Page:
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Fairfield, OH, United States

Agency: NSF | Branch: Standard Grant | Program: | Phase: | Award Amount: 710.22K | Year: 2012

This Small Business Innovation Research (SBIR) Phase II project aims to develop a chromate- and phosphate-free metal surface pre-treatment product that reduces cost, and provides significant environmental and health benefits. Iron and zinc phosphate chemicals are currently widely used in surface treatment processes, which require from 7 to 10 process steps, consume energy to heat treatment baths, and produce a large quantity of waste that must be treated. This adds cost, and results in phosphate discharge to the environment. Based on the Phase I project, a chromate- and phosphate-free pre-treatment chemical will be further developed in this project. This chemical reduces the number of pre-treatment process to less than 5 steps, can be used at ambient temperature, and produces 90% less waste. It is expected to demonstrate enhanced performance in corrosion protection and paint adhesion over similar products.

The broader commercial impacts of this project will be to dramatically reduce cost, complexity and negative environmental impact of metal surface pretreatment in manufacturing processes without compromising performance. Potential applications will be in automobile, aerospace, steel (coil coatings), consumer electronics, appliance, and many other industries. An important societal impact will be the better protection to workers in plants, as this process is not toxic and does not require elaborate waste disposal procedures. This project will also enhance the scientific understanding of mechanisms by which pretreatments contribute to the protection of metals.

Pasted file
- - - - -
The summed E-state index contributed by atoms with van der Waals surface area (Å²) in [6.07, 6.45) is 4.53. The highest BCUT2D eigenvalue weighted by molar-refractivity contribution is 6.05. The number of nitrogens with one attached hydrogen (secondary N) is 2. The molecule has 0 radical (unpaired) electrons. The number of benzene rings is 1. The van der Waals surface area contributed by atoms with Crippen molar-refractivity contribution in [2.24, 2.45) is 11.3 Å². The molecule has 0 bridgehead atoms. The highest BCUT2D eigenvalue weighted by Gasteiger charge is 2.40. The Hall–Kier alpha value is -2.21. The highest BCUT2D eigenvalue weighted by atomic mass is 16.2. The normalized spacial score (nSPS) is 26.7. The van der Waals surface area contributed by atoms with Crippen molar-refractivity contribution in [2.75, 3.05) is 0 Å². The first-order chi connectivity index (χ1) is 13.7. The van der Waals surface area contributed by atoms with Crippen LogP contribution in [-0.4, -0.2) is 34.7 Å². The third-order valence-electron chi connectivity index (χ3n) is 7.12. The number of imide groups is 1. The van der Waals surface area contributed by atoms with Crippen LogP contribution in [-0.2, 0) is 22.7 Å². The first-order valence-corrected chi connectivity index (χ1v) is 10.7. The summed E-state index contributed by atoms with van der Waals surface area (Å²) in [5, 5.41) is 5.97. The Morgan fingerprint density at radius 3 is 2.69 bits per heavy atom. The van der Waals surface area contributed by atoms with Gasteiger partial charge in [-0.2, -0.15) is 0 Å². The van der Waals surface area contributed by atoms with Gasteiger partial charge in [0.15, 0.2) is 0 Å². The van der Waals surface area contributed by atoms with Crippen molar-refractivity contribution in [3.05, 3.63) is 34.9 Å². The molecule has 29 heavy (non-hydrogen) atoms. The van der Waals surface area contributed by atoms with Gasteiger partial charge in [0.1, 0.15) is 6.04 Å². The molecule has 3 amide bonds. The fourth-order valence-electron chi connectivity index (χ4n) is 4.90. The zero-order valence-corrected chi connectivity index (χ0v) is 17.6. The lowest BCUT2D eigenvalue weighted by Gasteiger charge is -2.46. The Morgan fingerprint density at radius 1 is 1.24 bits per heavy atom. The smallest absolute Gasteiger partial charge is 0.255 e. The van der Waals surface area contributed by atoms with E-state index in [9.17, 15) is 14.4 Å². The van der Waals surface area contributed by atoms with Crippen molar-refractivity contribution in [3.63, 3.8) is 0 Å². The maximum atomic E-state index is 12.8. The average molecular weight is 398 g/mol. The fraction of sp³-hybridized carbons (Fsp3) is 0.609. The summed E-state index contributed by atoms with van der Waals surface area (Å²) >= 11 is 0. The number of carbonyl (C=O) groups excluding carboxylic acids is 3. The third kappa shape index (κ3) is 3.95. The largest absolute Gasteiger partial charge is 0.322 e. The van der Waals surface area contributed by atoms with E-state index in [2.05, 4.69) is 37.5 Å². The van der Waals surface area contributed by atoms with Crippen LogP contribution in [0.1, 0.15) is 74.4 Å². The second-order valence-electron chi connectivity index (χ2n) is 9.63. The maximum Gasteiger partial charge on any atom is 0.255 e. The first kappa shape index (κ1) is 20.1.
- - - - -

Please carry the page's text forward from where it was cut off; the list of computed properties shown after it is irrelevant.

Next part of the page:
Agency: National Science Foundation | Branch: | Program: SBIR | Phase: Phase I | Award Amount: 149.25K | Year: 2011

This Small Business Innovation Research (SBIR) Phase I project aims to develop a pre-paint treatment product without using chromates and phosphates for applications in metal-finishing industries. Chromates and phosphates are still widely used in pre-paint treatments, but are environmentally undesirable. Replacements have been proposed and implemented, e.g., in the coil coating industry, but such systems are less robust and require tighter control of processing conditions. Other systems, such as silanes, need to dry and cure prior to painting. Such treatments cannot be used under a cathodic electrocoated paint. In this project, a product that can be electrocoated within 2 minutes after the pretreatment will be developed. The performance is expected to be as well as chromates or phosphates on a range of different metals. The interactions between silanes and the additions, as well as the structure and properties of the films will be studied. The anticipated results will be a number of environmentally-compliant metal pretreatments that can be electrocoated. The broader/commercial impact of this project will be the potential to eliminate chromates and phosphates in pre-paint treatments without the loss of performance. The potential applications will be in automotive manufacturing, aerospace, steel industry (coil coatings), consumer electronics, appliance industry and many other industries where electrocoating is used for painting. An important societal impact will be the better protection to workers in plants, as this process is not toxic and will not require elaborate waste disposal procedures. This project will also enhance the scientific understanding of the mechanisms by which pretreatments contribute to the protection of metals.